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Old-fashioned fizzy pop – Silversurfers

In the 1760s Dr Joseph Priestly discovered how to artificially carbonate water. By 1833 carbonated water and lemon cordial was combined to make lemonade, and fizzy drinks really began to take off.

Here we look at some old favourites:


Developed in Manchester in 1908 by John Noel Nichols as a tonic restorative and originally sold under the name Vim Tonic. Vimto was made from a secret recipe of herbs, fruits and spices.

By the 1920s Vimto was carbonated and by the 1930s it was available in over thirty foreign countries around the globe.

Despite sugar rationing during the war years Vimto and its distinct taste survived and by the mid-1950s the company had moved to advertising Vimto on the new platform of television.

Vimto has experimented with different products over the decades but it’s success has been not to deviate from it’s one constant – its distinct secret recipe!

Dandelion and Burdock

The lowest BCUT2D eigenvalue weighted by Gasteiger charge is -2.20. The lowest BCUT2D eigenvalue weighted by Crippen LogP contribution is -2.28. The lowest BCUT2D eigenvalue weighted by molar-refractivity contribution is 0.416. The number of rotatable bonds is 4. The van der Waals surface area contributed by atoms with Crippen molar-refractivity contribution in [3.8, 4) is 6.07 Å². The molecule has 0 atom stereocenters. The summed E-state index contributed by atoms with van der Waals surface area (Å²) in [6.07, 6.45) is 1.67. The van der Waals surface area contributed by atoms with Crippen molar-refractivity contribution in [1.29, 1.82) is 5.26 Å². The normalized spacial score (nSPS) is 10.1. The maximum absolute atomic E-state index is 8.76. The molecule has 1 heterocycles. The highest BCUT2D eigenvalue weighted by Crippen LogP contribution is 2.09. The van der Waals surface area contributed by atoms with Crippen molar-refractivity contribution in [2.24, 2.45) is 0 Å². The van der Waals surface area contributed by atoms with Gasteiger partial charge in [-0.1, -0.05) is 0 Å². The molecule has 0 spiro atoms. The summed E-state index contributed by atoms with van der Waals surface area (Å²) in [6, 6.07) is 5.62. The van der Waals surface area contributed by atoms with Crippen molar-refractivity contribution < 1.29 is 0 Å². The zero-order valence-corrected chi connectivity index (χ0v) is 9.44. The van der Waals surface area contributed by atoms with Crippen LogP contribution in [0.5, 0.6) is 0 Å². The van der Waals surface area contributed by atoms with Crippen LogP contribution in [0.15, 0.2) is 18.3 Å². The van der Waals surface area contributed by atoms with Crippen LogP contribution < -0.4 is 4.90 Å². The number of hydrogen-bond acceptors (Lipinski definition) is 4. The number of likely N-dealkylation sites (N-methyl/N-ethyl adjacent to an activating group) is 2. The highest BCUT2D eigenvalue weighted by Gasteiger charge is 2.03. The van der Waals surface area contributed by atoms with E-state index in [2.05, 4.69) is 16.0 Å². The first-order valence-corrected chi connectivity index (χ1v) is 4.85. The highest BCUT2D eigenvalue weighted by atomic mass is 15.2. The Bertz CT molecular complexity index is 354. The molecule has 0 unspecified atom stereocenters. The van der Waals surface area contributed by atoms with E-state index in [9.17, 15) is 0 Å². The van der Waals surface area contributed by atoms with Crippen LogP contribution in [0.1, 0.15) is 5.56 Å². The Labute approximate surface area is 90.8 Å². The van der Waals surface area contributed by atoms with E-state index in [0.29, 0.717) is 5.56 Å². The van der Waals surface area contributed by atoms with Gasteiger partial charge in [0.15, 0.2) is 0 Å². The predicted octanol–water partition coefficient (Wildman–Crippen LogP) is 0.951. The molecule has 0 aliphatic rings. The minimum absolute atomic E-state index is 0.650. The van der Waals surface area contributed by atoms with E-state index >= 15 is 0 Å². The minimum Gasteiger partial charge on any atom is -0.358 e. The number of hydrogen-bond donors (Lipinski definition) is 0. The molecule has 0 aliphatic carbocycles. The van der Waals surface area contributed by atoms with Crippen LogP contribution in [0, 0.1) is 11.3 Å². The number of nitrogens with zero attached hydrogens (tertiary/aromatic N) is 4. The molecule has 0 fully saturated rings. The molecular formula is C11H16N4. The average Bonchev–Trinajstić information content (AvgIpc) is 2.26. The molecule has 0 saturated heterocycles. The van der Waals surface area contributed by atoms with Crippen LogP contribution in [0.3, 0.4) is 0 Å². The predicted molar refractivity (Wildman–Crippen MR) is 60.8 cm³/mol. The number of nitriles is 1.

Originally a type of light mead, Dandelion and Burdock over the years has evolved into the carbonated soft drink commercially available today. Traditionally it was made from fermented dandelion and burdock (a type of thistle) and was thought to have health benefits. The exact origin of Dandelion and Burdock are not known but it is believed to have been around since the 13th century.

Beer has been flavoured with a wealth of ingredients over time, including burdock and it is thought its unique taste was so popular that Temperance supporters may have been the catalyst for producing a non-alcoholic version, similar to how ‘root beer’ became an acceptable Prohibition drink in the USA.

Dandelion and Burdock has enjoyed a renaissance of late and can now be found as flavourings in artisan cakes and biscuits.

Ginger Beer

Ginger Beer first brewed in Yorkshire England in the mid-1700s. It was made mixing ginger, sugar, water and either lemon or cream of tartar together leaving it to sit and ferment.

It was very popular and was exported to all over the British Empire. The original ginger beer was mildly alcoholic, and The British Excise Regulations of 1855 required that the drink contained no more than 2% alcohol. It was usually far less potent and so ginger beer became popular with children.

By the start of the 20th century ginger beer was produced commercially in almost every town in the UK and by 1935 there were more than 3000 UK producers.

Modern ginger beer is carbonated, not fermented, making it a soft drink.

Did you drink these as a child or something else? We’d love to hear your memories of these old-fashioned fizzy drinks.

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